Designers can now be certified for Linux
The new certification programme for Foundation Certified System Administrator (LFCS) and Linux Foundation Certified Engineer (LFCE) designations will demonstrate that users are technically competent thorugh a performance-based exam that is available online. The LFCS and LFCE exams cost $300 each.
“Demand for experienced Linux professionals continues to grow with this year’s Linux Jobs Report showing that managers are prioritizing Linux hires and paying more for this talent. Because Linux runs today’s global technology infrastructure, companies around the world are looking for more Linux professionals yet most hiring managers say that finding Linux talent is difficult,” said the Linux Foundation.
Exams will test a Linux user’s ability to solve real problems in the command line rather than be tested on theory or be given multiple choice questions.
The Linux ecosystem is defined by choice, so exam takers will be able to choose to take their tests with one of three Linux distributions: CentOS, openSUSE or Ubuntu.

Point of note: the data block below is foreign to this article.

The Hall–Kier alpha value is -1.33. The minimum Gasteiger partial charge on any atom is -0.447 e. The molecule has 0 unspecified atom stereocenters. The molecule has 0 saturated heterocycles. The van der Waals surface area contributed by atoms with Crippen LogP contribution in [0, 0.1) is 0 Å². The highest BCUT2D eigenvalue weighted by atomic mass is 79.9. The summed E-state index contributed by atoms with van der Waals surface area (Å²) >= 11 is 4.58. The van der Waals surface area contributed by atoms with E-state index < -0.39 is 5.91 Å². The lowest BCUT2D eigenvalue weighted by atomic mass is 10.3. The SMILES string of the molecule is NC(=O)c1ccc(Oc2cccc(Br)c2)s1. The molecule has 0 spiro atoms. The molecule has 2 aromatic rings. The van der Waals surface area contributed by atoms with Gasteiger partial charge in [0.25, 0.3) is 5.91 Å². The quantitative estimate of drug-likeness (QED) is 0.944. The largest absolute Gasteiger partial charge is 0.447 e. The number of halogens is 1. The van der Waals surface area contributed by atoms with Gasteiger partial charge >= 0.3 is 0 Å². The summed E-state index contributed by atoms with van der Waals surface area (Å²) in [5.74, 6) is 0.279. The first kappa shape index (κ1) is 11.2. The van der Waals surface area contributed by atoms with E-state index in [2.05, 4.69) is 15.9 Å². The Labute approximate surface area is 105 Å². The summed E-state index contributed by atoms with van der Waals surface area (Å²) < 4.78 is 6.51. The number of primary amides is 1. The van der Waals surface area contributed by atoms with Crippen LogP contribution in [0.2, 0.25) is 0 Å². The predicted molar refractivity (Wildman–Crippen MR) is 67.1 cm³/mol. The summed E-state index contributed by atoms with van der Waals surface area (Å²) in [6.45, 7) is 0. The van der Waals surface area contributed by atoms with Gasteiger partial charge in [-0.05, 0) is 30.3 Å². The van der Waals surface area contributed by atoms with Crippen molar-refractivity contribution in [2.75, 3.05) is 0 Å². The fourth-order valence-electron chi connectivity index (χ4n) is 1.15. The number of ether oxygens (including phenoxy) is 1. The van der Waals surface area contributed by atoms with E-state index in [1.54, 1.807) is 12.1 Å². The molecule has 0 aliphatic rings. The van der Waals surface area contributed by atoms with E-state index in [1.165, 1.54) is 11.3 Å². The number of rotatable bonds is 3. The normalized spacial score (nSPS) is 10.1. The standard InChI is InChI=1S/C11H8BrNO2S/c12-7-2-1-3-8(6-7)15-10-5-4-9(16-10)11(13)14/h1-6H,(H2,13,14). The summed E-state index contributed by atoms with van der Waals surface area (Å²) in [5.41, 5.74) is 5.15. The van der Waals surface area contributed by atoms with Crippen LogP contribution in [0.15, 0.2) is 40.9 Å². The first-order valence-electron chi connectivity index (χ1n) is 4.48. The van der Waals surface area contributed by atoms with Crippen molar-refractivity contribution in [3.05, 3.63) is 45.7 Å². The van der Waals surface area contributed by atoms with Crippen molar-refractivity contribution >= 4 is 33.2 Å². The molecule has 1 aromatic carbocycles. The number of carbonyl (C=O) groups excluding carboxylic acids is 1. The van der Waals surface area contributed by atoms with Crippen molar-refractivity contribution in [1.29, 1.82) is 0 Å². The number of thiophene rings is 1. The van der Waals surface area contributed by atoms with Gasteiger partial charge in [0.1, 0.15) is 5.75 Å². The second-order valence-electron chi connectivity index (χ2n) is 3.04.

“Our mission is to address the demand for Linux that the industry is currently experiencing. We are making our training program and Linux certification more accessible to users worldwide, since talent isn’t confined to one geography or one distribution,” said Jim Zemlin, executive director at The Linux Foundation.
“Our new Certification Program will enable employers to easily identify Linux talent when hiring and uncover the best of the best. We think Linux professionals worldwide will want to proudly showcase their skills through these certifications and that these certificates will become a hallmark of quality throughout our industry.”
Certification holders will receive a graphical mark designating their completion of the exam that can be displayed on resumes, LinkedIn profiles, websites.
According to Mark Shuttleworth, founder, Ubuntu: “The timing is perfect for this, as demand for Linux talent is on the rise and we need ways to expand the pool of qualified candidates to support Linux.”